- Fiduciaries, secret commissions-existence of relationship and scope of duties (Medsted Associates Ltd v Canaccord Genuity Wealth (International) Ltd)
- What are the practical implications of this case?
- What was the background?
- What did the court decide?
- Case details
Dispute Resolution analysis: Canaccord (formerly Collins Stewart), a second-tier provider of contracts for differences had a contract with a broker, Medsted, under which Collins Stewart was required to pay commission to Medsted in respect of investors introduced by Medsted. In breach of that contract, Collins Stewart did business directly with certain investors, thereby depriving Medsted of the commission to which it was entitled. At first instance the judge found that Medsted had suffered loss, but, on public policy grounds, awarded only nominal damages to Medsted, on the basis that Medsted was a fiduciary which had breached its fiduciary duties to the investors by failing to disclose the amount of commission it received from Collins Stewart. The Court of Appeal found: (a) that Medsted was a fiduciary, but (b) that, in the circumstances of the case, the scope of its duties did not extend so far as to require it to reveal the extent of its commission. It therefore allowed the appeal and made an order for damages to be assessed. Written by Iain G Mitchell QC (Scotland), barrister at Tanfield Chambers.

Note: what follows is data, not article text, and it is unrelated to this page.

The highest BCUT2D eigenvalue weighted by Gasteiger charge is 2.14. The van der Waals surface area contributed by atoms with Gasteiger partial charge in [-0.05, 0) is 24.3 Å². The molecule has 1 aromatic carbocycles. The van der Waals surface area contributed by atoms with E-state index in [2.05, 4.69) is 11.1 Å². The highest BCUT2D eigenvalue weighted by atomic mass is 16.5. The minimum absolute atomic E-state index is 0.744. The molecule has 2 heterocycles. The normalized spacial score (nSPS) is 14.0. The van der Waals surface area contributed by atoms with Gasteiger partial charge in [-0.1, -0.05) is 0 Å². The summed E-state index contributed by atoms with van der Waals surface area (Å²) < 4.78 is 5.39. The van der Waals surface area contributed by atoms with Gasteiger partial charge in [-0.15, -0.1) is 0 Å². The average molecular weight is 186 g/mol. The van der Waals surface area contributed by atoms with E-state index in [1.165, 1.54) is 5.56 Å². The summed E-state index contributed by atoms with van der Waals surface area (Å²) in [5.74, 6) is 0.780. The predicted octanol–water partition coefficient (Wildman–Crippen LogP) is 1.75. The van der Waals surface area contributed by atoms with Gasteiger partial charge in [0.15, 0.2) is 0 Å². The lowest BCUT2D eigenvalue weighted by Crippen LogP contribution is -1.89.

Sign in or take a trial to read the full analysis.
To continue reading this news article, as well as thousands of others like it, sign in to LexisPSL or register for a free trial